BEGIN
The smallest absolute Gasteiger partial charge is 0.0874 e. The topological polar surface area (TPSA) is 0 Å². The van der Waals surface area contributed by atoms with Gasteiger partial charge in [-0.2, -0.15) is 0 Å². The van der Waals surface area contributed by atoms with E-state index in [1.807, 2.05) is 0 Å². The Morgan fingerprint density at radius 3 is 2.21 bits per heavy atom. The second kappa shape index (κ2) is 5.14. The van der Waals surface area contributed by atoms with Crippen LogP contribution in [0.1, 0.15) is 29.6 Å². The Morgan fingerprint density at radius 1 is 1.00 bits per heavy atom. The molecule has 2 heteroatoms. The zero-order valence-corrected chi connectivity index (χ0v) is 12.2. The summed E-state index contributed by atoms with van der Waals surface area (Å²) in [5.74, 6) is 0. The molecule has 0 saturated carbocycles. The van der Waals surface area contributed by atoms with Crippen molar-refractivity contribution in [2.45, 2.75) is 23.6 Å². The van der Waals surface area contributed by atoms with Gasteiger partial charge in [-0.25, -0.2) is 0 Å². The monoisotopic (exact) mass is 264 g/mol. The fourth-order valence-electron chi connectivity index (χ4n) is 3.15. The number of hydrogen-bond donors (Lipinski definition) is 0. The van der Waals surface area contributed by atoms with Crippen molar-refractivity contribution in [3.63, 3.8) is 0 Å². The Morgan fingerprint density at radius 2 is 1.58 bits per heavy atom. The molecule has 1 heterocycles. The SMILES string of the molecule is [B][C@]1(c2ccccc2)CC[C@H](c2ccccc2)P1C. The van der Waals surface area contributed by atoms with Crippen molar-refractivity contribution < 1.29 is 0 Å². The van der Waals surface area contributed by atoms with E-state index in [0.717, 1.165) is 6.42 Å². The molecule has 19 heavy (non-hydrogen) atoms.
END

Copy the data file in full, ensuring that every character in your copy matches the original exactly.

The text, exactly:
The smallest absolute Gasteiger partial charge is 0.0874 e. The topological polar surface area (TPSA) is 0 Å². The van der Waals surface area contributed by atoms with Gasteiger partial charge in [-0.2, -0.15) is 0 Å². The van der Waals surface area contributed by atoms with E-state index in [1.807, 2.05) is 0 Å². The Morgan fingerprint density at radius 3 is 2.21 bits per heavy atom. The second kappa shape index (κ2) is 5.14. The van der Waals surface area contributed by atoms with Crippen LogP contribution in [0.1, 0.15) is 29.6 Å². The Morgan fingerprint density at radius 1 is 1.00 bits per heavy atom. The molecule has 2 heteroatoms. The zero-order valence-corrected chi connectivity index (χ0v) is 12.2. The summed E-state index contributed by atoms with van der Waals surface area (Å²) in [5.74, 6) is 0. The molecule has 0 saturated carbocycles. The van der Waals surface area contributed by atoms with Crippen molar-refractivity contribution in [2.45, 2.75) is 23.6 Å². The van der Waals surface area contributed by atoms with Gasteiger partial charge in [-0.25, -0.2) is 0 Å². The monoisotopic (exact) mass is 264 g/mol. The fourth-order valence-electron chi connectivity index (χ4n) is 3.15. The number of hydrogen-bond donors (Lipinski definition) is 0. The van der Waals surface area contributed by atoms with Crippen molar-refractivity contribution in [3.63, 3.8) is 0 Å². The Morgan fingerprint density at radius 2 is 1.58 bits per heavy atom. The molecule has 1 heterocycles. The SMILES string of the molecule is [B][C@]1(c2ccccc2)CC[C@H](c2ccccc2)P1C. The van der Waals surface area contributed by atoms with Crippen molar-refractivity contribution < 1.29 is 0 Å². The van der Waals surface area contributed by atoms with E-state index in [0.717, 1.165) is 6.42 Å². The molecule has 19 heavy (non-hydrogen) atoms.